Friends of mine down in the Twin Cities were driving southbound on Highway 35, talking about this and that, minding their own business, when wham! The side of their car was slammed by a northbound trailer with a boat on it. The trailer had become disconnected from the tow vehicle and flew across the median in a high velocity trajectory that could have killed our friends had it not been a glancing side scraper. Though the shattering glass put them in the hospital, it could have been much worse. It was an accident that shouldn’t have happened.
One morning while driving to work I was thinking about this very topic (towing safety) and right in front of me saw another towing accident. Someone towing his race car down Mesabi Avenue here in Duluth caused a traffic jam when the stock car left the trailer and swept wildly into the midst of rush hour traffic. Again, it was an accident that should not have happened.
Whether it’s a boat, a house trailer or your trash to the dump, towing requires attention to details. With spring cleaning and fishing openers approaching, here are nine key details to pay attention to for safe towing and longer vehicle life.
Make sure your trailer and whatever you’re hauling is within the tow capacity of your vehicle. Check the owner’s manual to find the trailer types that your vehicle can haul and the maximum load weight it can pull. Use the right trailer hitch and make sure it is hitched correctly.
2) Weight Distribution
If you experience fishtailing, where your trailer sways while accelerating, back off the gas and see if it stops. If it continues when you accelerate again, check to see how the weight is distributed on the trailer. It may not be distributed evenly from side to side, or else it’s too far back to put a sufficient load on the hitch ball. You want to try to carry 5 to 10% of the trailer load on the hitch. Redistribute the load as necessity dictates before continuing.
Connect brakes and signal lights. Double check to make sure the trailer’s brakes, turn signals and tail lights are synchronized with those of the tow vehicle.
I knew some people who had seventeen blowouts while pulling their trailer from California to South Texas. (True!) You would think they could have figured it out. They had too much weight in the trailer. Be sure you keep the proper air pressure in your tires, too.
When towing, you’re operating a vehicle combination that’s longer and heavier than you’re used to. So you’ll want to make compensating adjustments in your normal driving practices.
Backing up is tricky, but it’s a skill you can learn. Till you’re experienced, have someone direct you from outside in those tight spots or places where you have limited visibilty.
When barreling down the highway, avoid sudden turns. I know, sounds obvious. But
I was once the first person to an accident where someone decided at the last minute to take the exit instead of going straight. The car ended up upside down because the trailer had other ideas.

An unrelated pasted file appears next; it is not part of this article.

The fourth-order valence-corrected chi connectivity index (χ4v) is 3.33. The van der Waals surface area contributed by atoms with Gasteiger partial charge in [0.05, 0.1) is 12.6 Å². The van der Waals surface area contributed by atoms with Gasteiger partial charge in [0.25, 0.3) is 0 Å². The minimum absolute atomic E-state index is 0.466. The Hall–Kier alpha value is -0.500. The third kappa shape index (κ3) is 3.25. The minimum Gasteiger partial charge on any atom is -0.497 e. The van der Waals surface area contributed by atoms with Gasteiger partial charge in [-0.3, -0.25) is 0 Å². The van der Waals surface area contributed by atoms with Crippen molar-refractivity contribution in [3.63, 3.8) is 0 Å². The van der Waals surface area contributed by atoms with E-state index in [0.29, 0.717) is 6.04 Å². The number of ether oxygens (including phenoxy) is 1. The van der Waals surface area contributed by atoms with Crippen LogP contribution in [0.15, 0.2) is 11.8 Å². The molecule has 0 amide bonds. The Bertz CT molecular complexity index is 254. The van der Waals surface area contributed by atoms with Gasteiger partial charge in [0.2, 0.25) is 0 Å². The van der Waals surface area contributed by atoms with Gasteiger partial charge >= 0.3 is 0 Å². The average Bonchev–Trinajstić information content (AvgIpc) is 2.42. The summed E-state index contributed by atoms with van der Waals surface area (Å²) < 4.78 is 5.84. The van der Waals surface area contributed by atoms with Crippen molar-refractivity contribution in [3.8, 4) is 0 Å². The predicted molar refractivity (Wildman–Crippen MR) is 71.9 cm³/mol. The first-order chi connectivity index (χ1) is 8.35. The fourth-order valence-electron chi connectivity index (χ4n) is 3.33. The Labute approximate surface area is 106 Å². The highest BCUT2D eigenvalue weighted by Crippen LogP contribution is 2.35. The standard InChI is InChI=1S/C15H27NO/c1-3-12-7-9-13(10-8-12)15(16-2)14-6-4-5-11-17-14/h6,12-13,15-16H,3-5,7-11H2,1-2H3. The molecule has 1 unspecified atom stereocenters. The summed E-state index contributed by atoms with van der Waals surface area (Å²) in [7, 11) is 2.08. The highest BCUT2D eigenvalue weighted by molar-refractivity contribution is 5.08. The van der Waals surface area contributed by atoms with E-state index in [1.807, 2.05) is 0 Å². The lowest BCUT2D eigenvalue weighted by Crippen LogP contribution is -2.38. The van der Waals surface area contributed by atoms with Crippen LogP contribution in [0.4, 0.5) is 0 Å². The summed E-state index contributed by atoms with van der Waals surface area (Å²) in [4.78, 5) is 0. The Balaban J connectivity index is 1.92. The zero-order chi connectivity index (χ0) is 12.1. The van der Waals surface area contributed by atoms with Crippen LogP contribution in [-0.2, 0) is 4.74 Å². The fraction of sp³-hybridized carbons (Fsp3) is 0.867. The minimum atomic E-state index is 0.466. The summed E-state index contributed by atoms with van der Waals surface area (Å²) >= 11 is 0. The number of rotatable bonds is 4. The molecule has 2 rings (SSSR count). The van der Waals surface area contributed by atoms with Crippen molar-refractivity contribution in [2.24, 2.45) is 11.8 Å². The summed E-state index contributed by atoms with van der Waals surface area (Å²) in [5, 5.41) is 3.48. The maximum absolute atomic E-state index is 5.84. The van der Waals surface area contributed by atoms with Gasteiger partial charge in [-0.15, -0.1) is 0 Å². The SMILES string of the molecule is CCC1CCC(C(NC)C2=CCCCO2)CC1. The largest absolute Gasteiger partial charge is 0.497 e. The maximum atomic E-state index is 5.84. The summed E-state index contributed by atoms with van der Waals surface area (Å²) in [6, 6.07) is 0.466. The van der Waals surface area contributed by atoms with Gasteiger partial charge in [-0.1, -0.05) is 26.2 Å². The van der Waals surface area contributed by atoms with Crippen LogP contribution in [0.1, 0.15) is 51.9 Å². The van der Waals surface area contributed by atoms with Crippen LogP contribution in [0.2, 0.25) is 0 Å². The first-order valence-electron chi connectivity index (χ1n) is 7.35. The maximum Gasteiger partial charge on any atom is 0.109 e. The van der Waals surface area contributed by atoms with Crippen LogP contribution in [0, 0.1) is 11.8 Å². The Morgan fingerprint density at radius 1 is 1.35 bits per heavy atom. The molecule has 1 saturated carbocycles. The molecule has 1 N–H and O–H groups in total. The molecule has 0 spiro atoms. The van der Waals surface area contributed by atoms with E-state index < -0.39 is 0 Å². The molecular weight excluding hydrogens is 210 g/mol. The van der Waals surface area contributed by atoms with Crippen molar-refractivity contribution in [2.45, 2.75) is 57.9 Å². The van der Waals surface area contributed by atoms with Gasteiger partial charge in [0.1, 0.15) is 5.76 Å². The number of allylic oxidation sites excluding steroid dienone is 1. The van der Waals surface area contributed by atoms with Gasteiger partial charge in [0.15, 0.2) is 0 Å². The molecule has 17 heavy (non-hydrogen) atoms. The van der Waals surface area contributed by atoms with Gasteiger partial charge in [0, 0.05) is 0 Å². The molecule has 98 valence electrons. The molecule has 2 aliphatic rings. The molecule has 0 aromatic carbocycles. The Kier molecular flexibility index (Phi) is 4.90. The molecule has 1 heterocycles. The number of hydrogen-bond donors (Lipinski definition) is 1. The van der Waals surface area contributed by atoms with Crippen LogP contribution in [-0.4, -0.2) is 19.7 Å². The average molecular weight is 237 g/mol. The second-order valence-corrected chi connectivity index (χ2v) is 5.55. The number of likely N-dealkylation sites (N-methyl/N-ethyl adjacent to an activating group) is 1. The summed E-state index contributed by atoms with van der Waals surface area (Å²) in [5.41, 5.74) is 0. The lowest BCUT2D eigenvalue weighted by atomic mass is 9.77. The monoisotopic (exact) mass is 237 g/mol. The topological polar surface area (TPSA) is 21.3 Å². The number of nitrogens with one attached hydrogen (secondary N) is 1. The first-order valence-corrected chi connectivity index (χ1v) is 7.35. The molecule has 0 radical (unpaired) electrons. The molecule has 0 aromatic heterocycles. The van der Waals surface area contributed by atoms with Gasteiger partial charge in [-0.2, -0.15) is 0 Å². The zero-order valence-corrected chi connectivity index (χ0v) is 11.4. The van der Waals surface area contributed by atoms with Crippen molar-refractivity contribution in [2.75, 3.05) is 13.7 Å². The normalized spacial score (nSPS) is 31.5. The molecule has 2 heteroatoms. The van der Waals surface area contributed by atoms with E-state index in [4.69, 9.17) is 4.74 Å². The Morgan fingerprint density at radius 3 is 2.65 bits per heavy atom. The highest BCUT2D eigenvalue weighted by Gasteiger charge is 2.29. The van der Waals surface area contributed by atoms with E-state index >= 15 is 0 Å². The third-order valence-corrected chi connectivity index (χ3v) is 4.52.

6) Buckle Your Seat Belt
In case your tow vehicle ends up upside down.
It’s a matter of physics. When towing, you have more momentum than you would without a trailer. Be sure you keep in mind that it therefore takes more time and distance to stop. Avoid tailgating and pay attention to what’s happening a little further down the road than you normally would.
8) Check Things Out As You Go Along
Maybe you forgot to fasten a chain, forgot to clamp the hitch or forgot to tie your car down. You’re in a hurry to get home after a long night. Things like that can happen. Once you’re on the road, make sure everything looks good back there. You really don’t want to be up all night trying to get your car out of a ditch somewhere. I know a boat owner whose yacht fell sideways on a two-lane highway halfway between Canada and Duluth, the middle of nowhere. Something wasn’t fastened properly. Bummer.
9) Synthetic Transmission Fluid
What kind of lubricant are you using in the transmission of your tow vehicle? Towing is one of the most demanding activities on a vehicle’s drivetrain system. In fact, because of the heat generated, towing is probably the number one killer of transmissions. For this reason many people install an oil cooler. An alternative is to use a high end synthetic lubricant. As a result of the reduced friction, the tranny will run cooler, and transmission life will be lengthened considerably. For example, AMSOIL synthetic automatic transmission fluid provides useful service up twice as long as conventional fluids. And our premium Signature Series Fuel-Efficient Synthetic ATF also has a fuel economy benefit.
When it comes to towing accidents, don’t say “It can’t happen to me.” Say instead, “It must not happen to me.”
Right now many states are calling for stiffer penalties when there are accidents caused by trailers that break loose. It will be criminal negligence, not a mistake. Pay attention to the details. Hitches, safety chains, handling, weight, the capacity of your tow vehicle, tires and all the rest will insure that you’re back in the running next week.